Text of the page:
IT’S EASY ENOUGH to assume (as I have) that drone warfare is a kind of indifferent, impersonal intrusion into someone else’s country that often enough results in ISIS-recruiting collateral damage. The intelligent, nuanced, stunningly gripping Eye in the Sky says “hang on, I beg to differ”.
The action, which takes place over the course of a single day, follows the, mainly aerial, pursuit of three high value al-Shabaab targets (two Brits and an American) as they plot a couple of suicide missions.
Col. Katherine Powell (a purposeful, take no prisoners Helen Mirren, in a role originally written for a man) is the intense, driven officer who has been tracking these three for the last six years. Finally, as they all rendezvous in a dilapidated house somewhere in Kenya, via the snooping eyes of menacing, invisible drones (one, a large Hellfire-carrying aircraft and two other smaller ones disguised as a bird and an insect), she has them in her sights. The – approved – joint task force mission is to capture the suspects. But this is no gung-ho right wing Clint Eastwood action movie where American macho wins the day. This is (we assume) the real world of what a joint task force ‘surgical attack’ really looks like.
Powell may be the leader of the task force, but she reports in to- and has her every move puppet-mastered by – a Cobra committee (that’s the UK government’s military/government anti terrorism force). Her London operating base is linked to the (American) drone piloting base in Nevada, an (American) facial recognition unit in Pearl Harbour and the (Kenyan) on the ground operatives in the small, busy village where the high value suspects have been tracked.
Director Gavin Hood and Production Designer, Johnny Breedt’s (Mandela: A Long Walk to Freedom) recreation of these often claustrophobic spaces – Powell’s underground bunker, the windowless cabin of the drone operators, the confining rooms of the terrorist retreat and the dusty, jihadi patrolled streets of the village – are all meticulously recreated. We are there with the protagonists.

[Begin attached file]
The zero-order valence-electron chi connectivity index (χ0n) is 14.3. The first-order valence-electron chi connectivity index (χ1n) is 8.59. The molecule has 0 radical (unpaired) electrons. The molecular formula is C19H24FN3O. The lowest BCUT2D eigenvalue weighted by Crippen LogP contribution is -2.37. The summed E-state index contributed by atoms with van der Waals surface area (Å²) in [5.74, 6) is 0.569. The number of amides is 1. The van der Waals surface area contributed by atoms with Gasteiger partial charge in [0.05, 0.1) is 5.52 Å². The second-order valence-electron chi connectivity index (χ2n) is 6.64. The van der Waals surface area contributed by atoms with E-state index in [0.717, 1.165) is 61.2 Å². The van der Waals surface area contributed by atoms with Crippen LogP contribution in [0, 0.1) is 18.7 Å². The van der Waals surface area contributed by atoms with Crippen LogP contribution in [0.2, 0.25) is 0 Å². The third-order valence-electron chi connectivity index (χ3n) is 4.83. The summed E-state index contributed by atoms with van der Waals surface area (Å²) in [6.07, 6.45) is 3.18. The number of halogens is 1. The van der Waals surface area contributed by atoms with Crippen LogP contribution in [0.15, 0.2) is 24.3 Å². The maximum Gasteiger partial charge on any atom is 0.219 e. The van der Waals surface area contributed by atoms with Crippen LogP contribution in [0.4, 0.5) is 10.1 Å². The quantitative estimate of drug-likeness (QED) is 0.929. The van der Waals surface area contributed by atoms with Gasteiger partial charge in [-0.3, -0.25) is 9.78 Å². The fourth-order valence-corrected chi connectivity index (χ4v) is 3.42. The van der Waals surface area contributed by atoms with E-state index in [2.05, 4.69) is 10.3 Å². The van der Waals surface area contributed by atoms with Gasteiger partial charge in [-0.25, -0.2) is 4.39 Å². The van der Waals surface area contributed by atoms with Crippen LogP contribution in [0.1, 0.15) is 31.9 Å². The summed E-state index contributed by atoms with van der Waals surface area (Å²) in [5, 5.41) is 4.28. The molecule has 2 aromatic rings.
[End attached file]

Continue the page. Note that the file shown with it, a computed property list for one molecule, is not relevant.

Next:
Pretty soon, the reality of the mission changes: any attempt to capture these jihadists would lead to massive loss of civilian and military life. Much easier to simply bomb the group by air.
But there will be some collateral damage (between 45-65% within a radius of about 5 meters we’re told)…mainly that of a cute little girl, tasked with selling her mom’s home baked bread (as a nice, glancing aside, we see the dreadful lot of women – girls – in this al-Shabaab controlled world).
Powell’s perspective is a clear, rational, militaristic one: if these Jihadists aren’t killed, the suicide missions they’re presently plotting will result in the lives of dozens. Better to sacrifice the life of the few to save the lives of the many. Her opposite number (Monica Dolan…prim, smug, superior) is a junior minister who has all the liberal moral certitude of the tea sipping, biscuit eating arm chair critic who’d really rather not be associated with (in other words bury her head in the sand from) a targeted kill. If Powell’s perspective is all emotion-free hard-nosed realism, hers is all specious, sanctimonious sentiment.
Between these two opposed camps are the dithering, buck-passing, ass-watching politicians (with a wonderful turn by Jeremy Northam as a sweaty, vacillating, scared minister), their lawyers and their spin doctors whose main concerns are self protection and managing the optics of the occasion. It’s better they note (from a PR perspective) for al Shabaab to kill eighty, a hundred, two hundred persons, than for the West to be seen as causing the collateral damage of one bystander.